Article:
Patuá way to do it with Miguel de Senna Fernandes
Theatre group Dóci Papiaçám di Macau performs exclusively in the local endangered language of Patuá. We sat down with the group’s co-founder Miguel de Senna Fernandes to learn more about this linguistic cultural artifact.
For nearly three decades, Dóci Papiaçám di Macau Drama Group has been keeping a tradition alive. Since 1993, this local theatre troupe has staged an annual production at the Macao Arts Festival. They perform entirely in the Portuguese-based creole language of Patuá – a mix of Cantonese, Malay and Sinhala language influences that is native to Macao. Today, the language – also known as Macanese patois – is spoken by only around 50 people, making it an endangered language, according to UNESCO.
Patuá theatre is a specific theatrical sub-genre that arose from this local creole, and comes from Portuguese Revista, characterised by its satirical comedic style which pokes fun at social issues and current affairs. For several decades, Patuá theatre was a favourite pastime for many Macanese and Macao Chinese. But as the language has waned, so has its theatre – until Dóci Papiaçám di Macau revived interest in it.
Miguel de Senna Fernandes is a lawyer by trade, but has also taken on a host of responsibilities within Dóci Papiaçám di Macau. He writes most of the group’s scripts in Patuá, directs them, and has plans to publish them in Portuguese, English and Chinese.
The group’s plays have been listed as part of Macao’s Intangible Cultural Heritage since 2012. Recently, however, they received national recognition, landing a spot on China’s fifth National List of Representative Items of Intangible Cultural Heritage. Senna Fernandes says it’s accolades like this that reflect a growing interest in Patuá.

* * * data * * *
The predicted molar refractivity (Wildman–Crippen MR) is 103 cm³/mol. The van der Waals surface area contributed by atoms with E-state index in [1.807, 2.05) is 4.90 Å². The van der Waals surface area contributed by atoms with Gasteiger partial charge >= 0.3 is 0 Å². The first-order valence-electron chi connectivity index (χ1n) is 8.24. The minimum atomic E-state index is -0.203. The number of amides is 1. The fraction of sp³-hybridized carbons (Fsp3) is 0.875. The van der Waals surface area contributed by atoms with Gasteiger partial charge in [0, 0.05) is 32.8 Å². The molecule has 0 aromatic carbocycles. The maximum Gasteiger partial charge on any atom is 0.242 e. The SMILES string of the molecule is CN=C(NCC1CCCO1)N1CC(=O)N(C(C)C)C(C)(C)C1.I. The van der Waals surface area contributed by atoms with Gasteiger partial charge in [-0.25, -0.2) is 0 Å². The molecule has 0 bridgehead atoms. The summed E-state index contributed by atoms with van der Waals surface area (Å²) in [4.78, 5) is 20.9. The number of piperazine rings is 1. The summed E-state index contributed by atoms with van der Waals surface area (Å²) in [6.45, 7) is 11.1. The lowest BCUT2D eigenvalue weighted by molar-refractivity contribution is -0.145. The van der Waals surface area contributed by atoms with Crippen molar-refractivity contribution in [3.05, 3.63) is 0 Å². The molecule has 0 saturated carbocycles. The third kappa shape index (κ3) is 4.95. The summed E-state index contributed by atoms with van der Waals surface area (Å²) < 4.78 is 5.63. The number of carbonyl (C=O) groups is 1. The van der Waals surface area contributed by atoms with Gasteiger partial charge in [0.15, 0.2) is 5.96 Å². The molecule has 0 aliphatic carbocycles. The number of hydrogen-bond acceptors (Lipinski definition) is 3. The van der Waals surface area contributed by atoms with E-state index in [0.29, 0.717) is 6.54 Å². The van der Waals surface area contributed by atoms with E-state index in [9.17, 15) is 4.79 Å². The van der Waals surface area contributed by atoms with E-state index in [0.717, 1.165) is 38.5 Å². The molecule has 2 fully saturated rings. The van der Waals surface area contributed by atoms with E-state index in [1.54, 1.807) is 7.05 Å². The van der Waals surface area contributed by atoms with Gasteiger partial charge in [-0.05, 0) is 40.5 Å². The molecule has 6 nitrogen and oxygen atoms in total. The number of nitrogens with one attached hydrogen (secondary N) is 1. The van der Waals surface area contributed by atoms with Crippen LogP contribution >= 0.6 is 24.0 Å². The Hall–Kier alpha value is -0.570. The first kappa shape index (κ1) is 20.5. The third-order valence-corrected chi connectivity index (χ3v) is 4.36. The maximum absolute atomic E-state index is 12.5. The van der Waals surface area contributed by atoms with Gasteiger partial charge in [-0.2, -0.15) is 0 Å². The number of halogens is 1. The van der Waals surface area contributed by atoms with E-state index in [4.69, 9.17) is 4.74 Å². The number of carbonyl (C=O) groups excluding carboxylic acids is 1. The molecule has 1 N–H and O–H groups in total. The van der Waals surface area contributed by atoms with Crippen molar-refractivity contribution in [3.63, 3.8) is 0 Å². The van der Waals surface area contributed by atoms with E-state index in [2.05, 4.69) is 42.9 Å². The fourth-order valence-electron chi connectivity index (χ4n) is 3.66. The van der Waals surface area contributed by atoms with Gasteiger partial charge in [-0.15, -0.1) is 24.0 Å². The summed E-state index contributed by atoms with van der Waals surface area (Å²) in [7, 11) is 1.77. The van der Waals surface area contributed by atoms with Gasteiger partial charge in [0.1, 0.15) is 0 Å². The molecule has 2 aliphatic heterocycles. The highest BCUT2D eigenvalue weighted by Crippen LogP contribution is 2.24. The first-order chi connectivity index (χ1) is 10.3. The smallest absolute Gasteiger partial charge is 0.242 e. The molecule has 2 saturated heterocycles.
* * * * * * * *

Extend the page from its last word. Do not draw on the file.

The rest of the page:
“Every year, we are invited by the government to perform at the Macao Arts Festival,” says Senna Fernandes. “With the inclusion of Patuá theatre as an intangible cultural heritage, I think this shows a growing respect and recognition for the language.”
The group’s latest play, “Boss for a Day”, debuted at the Macao Cultural Centre from 15-16 May, and was performed in Patuá, with subtitles in Chinese, Portuguese and English.
To learn more about this rare local language, and Dóci Papiaçám di Macau’s attempts to preserve it through theatre, we spoke with Senna Fernandes.
Macao News: Firstly, can you explain what exactly is Patuá?
Miguel de Senna Fernandes (MSF): Patuá is a Portuguese-based language intermingled with many other old languages historically used in the South China Sea or Indochina regions. It was spoken by old Macanese families around the 18th and 19th century.
In those days, when visitors arrived in Macao, they would need to stay for many years, because of how time-consuming and costly it was to travel anywhere. This ensured more stability among the settler community, and gave rise to a new local culture, so it’s likely that this language has its origins in at least the late-18th century.
Back then, it was a despised language. It was believed that people should speak Portuguese well, and Patuá was seen as a very badly spoken form of Portuguese. Some of Patuá’s linguistic influences include Malay, Konkani (from India), Spanish, some English, and more recently Cantonese, which came about only during the early 20th century.
MN: Where did you learn Patuá?
MSF: I learned the language indirectly, by eavesdropping on my grandmother as she chit-chatted with her friends. When my father bought the first books of the late Adé dos Santos Ferreira [the famed Portuguese poet who wrote in Patuá], I devoured them.
When I finally got the chance to see my first Patuá play – also written by Adé – in 1977, I understood about 90 per cent of it. In 1993, when I wrote my first play for Dóci Papiaçám di Macau, I was still learning, but I had largely mastered the language.
MN: Tell us the story behind that first play! How did you get into Patuá theatre?
MSF: In honour of the re-opening of the Dom Pedro V Theatre, [one of the first Western-style theatres built in East Asia in 1860], a group of people from the Macanese community wanted to revive Patuá theatre.